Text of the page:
Sleepless Souls: Suicide in Early Modern England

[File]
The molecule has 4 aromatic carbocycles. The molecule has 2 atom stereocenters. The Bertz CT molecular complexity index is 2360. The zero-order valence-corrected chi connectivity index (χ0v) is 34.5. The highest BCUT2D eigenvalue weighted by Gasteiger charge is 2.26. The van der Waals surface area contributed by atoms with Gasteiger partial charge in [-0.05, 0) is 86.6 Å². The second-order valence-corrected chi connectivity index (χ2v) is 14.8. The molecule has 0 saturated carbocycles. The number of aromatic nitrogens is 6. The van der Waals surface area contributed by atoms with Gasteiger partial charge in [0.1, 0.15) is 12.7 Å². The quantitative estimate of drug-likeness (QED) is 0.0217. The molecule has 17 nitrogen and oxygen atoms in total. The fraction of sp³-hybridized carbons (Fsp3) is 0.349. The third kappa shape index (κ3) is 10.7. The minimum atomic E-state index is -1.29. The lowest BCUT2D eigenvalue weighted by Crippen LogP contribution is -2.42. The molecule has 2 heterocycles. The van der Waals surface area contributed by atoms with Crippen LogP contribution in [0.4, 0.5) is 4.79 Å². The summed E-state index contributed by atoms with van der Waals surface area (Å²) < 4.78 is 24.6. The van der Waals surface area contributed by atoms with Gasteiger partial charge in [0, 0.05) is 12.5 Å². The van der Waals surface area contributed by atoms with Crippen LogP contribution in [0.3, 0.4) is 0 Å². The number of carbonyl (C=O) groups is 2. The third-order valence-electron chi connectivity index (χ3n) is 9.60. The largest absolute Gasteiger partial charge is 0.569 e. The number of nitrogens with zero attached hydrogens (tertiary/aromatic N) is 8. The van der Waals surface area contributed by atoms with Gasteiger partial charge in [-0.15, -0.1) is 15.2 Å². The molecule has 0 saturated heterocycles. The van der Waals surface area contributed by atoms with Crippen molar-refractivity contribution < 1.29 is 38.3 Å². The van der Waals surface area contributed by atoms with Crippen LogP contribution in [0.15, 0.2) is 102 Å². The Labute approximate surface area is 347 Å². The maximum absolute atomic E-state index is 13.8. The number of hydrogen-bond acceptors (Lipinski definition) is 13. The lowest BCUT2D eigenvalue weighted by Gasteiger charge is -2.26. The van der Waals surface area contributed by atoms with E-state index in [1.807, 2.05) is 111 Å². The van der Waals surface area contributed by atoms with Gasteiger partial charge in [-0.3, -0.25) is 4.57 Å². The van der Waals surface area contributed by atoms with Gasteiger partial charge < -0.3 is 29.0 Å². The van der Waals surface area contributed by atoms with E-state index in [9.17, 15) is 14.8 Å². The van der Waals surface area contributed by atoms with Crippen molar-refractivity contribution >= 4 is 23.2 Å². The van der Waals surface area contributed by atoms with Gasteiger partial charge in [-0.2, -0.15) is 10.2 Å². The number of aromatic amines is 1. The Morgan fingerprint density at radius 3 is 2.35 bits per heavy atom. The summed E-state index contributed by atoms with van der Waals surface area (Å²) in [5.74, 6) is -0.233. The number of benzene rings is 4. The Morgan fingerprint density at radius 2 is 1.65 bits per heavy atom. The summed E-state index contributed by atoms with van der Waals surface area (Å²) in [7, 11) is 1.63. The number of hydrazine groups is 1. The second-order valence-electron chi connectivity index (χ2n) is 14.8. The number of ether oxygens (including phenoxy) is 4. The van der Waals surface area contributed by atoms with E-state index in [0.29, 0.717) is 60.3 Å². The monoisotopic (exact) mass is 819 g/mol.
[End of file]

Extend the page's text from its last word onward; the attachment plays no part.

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Sleepless Souls is a social and cultural history of suicide in early modern England. It traces the rise and fall of the crime of self-murder and explores the reasons why suicide came to be harshly punished in the sixteenth century, and why it was gradually decriminalized in the century and a half following the English Revolution. Michael MacDonald and Terence R. Murphy employ a wide range of records from the period between 1500 and 1800 in order to place suicide in its contemporary context, and relate its history to political events, religious changes, philosophical fashions, tensions between central government and local communities, class interests, and the communication media. The authors treat the crisis of death by suicide as a lens in which the forces that reshaped the mental outlook of different classes and social groups are reflected.

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